The State of Health Care in Kenya


Recently, Global Hope has been confronted with a few children under our partner’s care who’ve been very sick. One is a 14-year-old girl living at HOREC, Francisca. She was diagnosed with cancer after having found a lump under her armpit late last year. She began chemotherapy in February and continues to undergo treatments. Then, just this month, a 4-year-old boy at Spring Valley, Petronella, was found to have a tumor in his brain. It is growing so rapidly that the doctors want to get him into surgery right away.

In talking with our partners about the help these children need, it is obvious just how different Kenya’s health care system is from ours in the U.S. It is also apparent that the expenses for medical care can be very high and cripple a family’s (or organization’s) budget. We write this article to share with you the state of health care in Kenya. Please pray that the Lord will provide everything that is needed to bring Francisca and Petronella back to health again.


According to the World Health Organization, a large percentage of poor households in Kenya cannot afford health care. In fact, nearly 1 million Kenyans are pushed below the poverty line each year because of unaffordable health care expenses. This is because families rely on discretionary income to cover health care services since only one in five Kenyans has access to medical insurance. And, discretionary income, if a family even has it, gets depleted extremely fast.


For a typical Kenyan family, when someone gets sick, the first stopping place is the local government-run dispensary staffed by nurses. They can help with very basic care for such things as the flu, uncomplicated malaria or skin conditions. If the nurses cannot help with a problem, the patient is referred to a government-run health center. These centers provide primary care and focus mainly on preventative care such as vaccinations. Unfortunately, a sicker patient will find that these centers are not equipped to help with more serious ailments. The next step would be to go to a hospital where more specialized care can be found. For many poor Kenyans though, just getting to a hospital can be an insurmountable hurdle since travel by itself can be costly.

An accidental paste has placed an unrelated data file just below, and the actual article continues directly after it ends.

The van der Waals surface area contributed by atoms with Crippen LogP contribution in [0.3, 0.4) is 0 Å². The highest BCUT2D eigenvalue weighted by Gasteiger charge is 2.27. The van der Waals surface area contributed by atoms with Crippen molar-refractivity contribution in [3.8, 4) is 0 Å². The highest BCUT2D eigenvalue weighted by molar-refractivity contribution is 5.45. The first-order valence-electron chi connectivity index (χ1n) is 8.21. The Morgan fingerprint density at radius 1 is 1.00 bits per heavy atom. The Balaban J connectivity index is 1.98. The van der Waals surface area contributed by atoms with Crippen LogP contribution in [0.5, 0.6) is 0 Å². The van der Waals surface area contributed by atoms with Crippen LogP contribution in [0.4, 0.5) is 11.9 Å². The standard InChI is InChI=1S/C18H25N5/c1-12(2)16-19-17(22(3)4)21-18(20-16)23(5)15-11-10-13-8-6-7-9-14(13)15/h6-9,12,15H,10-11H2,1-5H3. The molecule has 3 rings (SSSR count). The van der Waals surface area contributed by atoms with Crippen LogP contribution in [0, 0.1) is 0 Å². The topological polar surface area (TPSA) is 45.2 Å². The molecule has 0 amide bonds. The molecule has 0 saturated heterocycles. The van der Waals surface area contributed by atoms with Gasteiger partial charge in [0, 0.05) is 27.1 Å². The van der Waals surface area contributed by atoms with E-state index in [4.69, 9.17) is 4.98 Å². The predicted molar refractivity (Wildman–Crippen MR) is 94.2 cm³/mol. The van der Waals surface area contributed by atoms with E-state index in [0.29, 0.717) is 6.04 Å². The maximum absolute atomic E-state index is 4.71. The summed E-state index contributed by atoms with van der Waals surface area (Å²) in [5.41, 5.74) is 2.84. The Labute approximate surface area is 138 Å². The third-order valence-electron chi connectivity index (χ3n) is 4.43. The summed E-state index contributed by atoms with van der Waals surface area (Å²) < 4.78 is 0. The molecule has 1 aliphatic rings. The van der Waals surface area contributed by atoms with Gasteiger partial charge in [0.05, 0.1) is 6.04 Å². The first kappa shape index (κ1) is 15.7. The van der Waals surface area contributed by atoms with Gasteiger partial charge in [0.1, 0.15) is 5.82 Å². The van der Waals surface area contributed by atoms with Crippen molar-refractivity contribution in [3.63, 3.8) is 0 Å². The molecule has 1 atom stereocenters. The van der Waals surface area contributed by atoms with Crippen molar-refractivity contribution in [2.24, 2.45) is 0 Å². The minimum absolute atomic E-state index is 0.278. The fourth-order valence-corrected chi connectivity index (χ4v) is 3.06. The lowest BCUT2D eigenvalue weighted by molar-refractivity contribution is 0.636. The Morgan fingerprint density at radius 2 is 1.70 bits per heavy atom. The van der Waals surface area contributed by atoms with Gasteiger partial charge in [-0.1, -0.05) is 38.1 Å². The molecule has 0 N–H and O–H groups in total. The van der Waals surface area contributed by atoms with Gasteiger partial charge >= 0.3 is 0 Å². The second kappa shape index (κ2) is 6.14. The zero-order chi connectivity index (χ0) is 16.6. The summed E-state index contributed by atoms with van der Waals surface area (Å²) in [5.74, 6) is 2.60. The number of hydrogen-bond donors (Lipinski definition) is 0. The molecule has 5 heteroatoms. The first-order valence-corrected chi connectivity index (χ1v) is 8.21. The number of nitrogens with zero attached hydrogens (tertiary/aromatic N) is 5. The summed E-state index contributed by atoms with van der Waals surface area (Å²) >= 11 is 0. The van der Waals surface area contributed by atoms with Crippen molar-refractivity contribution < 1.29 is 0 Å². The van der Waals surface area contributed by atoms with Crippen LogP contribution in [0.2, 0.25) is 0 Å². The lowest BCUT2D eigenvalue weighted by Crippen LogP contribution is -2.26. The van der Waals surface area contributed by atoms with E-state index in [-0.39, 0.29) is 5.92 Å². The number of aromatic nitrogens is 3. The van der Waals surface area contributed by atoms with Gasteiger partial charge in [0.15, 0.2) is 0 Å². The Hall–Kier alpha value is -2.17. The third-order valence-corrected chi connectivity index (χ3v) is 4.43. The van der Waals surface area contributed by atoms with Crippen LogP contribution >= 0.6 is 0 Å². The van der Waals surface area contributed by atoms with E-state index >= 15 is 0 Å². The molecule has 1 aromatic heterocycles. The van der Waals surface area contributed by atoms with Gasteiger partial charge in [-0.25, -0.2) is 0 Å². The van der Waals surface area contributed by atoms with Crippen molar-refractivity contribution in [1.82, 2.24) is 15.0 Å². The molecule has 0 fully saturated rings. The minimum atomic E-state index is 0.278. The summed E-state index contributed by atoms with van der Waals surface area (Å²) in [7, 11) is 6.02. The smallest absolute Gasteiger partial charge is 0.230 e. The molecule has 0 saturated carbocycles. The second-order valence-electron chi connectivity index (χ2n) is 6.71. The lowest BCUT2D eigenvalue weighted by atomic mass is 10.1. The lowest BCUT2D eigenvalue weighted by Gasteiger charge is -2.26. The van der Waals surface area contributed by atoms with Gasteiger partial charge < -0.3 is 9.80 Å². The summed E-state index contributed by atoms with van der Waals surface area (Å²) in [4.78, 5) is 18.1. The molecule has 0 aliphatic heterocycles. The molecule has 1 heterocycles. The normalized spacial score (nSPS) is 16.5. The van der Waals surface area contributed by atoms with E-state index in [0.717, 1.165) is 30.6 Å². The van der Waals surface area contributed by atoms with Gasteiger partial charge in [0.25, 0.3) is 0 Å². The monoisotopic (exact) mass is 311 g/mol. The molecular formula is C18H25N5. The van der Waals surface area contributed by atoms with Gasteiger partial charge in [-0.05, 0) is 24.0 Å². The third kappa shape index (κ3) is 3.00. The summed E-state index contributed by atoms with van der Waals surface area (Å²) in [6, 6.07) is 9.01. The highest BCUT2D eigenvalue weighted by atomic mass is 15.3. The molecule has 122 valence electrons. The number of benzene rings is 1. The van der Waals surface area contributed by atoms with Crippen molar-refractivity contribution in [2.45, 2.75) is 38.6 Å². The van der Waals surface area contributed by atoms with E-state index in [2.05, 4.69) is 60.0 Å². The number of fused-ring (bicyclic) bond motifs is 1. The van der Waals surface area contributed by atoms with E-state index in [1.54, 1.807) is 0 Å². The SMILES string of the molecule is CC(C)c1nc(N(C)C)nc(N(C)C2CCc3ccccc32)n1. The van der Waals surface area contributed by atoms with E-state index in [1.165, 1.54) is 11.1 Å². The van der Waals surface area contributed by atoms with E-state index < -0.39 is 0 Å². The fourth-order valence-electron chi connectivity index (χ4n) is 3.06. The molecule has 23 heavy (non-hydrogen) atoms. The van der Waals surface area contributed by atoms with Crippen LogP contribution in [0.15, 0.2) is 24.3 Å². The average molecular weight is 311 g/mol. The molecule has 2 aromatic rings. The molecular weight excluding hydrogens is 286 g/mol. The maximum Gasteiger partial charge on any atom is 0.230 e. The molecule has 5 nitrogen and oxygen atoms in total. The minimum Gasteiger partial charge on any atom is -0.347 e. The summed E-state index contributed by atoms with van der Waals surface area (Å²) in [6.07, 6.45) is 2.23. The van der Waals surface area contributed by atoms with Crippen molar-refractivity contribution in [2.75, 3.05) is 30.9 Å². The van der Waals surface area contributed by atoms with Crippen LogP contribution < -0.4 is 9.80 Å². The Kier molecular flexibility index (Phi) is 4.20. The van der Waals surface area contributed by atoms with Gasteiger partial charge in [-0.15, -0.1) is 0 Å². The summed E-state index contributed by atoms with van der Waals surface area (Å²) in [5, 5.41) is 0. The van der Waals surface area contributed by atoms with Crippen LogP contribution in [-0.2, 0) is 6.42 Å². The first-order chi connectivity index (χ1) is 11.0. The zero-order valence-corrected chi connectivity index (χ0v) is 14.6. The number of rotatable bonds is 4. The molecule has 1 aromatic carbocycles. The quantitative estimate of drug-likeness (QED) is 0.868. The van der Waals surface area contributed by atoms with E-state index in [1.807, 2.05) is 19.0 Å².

The quality of health care in Kenya is another issue. Most healthcare facilities are below international standards with limited resources and limited capabilities. The public hospitals are understaffed, poorly equipped and lack supplies. There is quality care to be found in Kenya, but more often it is by private healthcare facilities and private hospitals, and the problem is that most cannot afford this.

Kenya’s government is trying to change all this through a universal health plan for the country. One solution they have been investing in is the state-run National Hospital Insurance Fund (NHIF). This is primarily insurance provided through businesses to the employees, but in the past few months, negotiations have been taking place within various counties to provide this insurance to the poorest of the poor–most of whom are not employed and therefore not eligible for this insurance.

Many applaud expanding access to NHIF and feel it is a move in the right direction. It doesn’t cover all medical expenses but will make a difference for many families who currently have no coverage. Maybe they won’t need to use their life savings, sell valuable assets, or borrow, just to pay for out of pocket health expenditures!

But is this enough? In 2001, the African Union countries met and pledged to set a target of allocating at least 15% of their annual budget to improve the health sector. To this day, most have not come close to 15%, which in itself is still a very small allocation. Kenya is just over 5%, although with NHIF’s coverage growing, this will likely increase. (Healthcare expenditure per capita in Kenya is around $157–the U.S. expenditure per capita is $9,536 as a comparison). The other unanswered questions are can the government sustain an expensive program like this, and what other investments will be made to improve the quality of overall care? Time will tell.


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